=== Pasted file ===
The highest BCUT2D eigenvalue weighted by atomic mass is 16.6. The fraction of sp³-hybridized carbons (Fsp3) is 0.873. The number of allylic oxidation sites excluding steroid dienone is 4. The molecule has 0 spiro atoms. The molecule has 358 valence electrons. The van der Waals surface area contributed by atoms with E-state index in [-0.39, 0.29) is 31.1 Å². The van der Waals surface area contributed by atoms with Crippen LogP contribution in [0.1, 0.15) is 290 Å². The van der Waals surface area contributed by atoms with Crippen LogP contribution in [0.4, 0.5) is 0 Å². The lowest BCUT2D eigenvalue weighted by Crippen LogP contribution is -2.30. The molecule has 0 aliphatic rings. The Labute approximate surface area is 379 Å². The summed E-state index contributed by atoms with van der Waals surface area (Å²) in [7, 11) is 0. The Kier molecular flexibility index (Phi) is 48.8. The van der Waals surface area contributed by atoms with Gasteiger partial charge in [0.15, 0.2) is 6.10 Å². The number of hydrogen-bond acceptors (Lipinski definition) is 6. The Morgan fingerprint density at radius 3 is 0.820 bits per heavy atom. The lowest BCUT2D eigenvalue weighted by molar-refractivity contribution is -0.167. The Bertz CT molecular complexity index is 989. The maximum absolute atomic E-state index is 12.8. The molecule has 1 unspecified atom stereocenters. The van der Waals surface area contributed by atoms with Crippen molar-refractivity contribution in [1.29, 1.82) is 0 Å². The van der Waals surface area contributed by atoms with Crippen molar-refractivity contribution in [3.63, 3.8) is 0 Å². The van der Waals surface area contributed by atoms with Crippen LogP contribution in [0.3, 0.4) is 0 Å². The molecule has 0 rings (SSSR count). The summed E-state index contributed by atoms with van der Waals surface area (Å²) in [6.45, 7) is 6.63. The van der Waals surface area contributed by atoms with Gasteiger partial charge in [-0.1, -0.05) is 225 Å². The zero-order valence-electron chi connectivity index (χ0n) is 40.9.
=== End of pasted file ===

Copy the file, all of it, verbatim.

The highest BCUT2D eigenvalue weighted by atomic mass is 16.6. The fraction of sp³-hybridized carbons (Fsp3) is 0.873. The number of allylic oxidation sites excluding steroid dienone is 4. The molecule has 0 spiro atoms. The molecule has 358 valence electrons. The van der Waals surface area contributed by atoms with E-state index in [-0.39, 0.29) is 31.1 Å². The van der Waals surface area contributed by atoms with Crippen LogP contribution in [0.1, 0.15) is 290 Å². The van der Waals surface area contributed by atoms with Crippen LogP contribution in [0.4, 0.5) is 0 Å². The lowest BCUT2D eigenvalue weighted by Crippen LogP contribution is -2.30. The molecule has 0 aliphatic rings. The Labute approximate surface area is 379 Å². The summed E-state index contributed by atoms with van der Waals surface area (Å²) in [7, 11) is 0. The Kier molecular flexibility index (Phi) is 48.8. The van der Waals surface area contributed by atoms with Gasteiger partial charge in [0.15, 0.2) is 6.10 Å². The number of hydrogen-bond acceptors (Lipinski definition) is 6. The Morgan fingerprint density at radius 3 is 0.820 bits per heavy atom. The lowest BCUT2D eigenvalue weighted by molar-refractivity contribution is -0.167. The Bertz CT molecular complexity index is 989. The maximum absolute atomic E-state index is 12.8. The molecule has 1 unspecified atom stereocenters. The van der Waals surface area contributed by atoms with Crippen molar-refractivity contribution in [1.29, 1.82) is 0 Å². The van der Waals surface area contributed by atoms with Crippen molar-refractivity contribution in [3.63, 3.8) is 0 Å². The van der Waals surface area contributed by atoms with Crippen LogP contribution in [0.3, 0.4) is 0 Å². The molecule has 0 rings (SSSR count). The summed E-state index contributed by atoms with van der Waals surface area (Å²) in [6.45, 7) is 6.63. The van der Waals surface area contributed by atoms with Gasteiger partial charge in [-0.1, -0.05) is 225 Å². The zero-order valence-electron chi connectivity index (χ0n) is 40.9.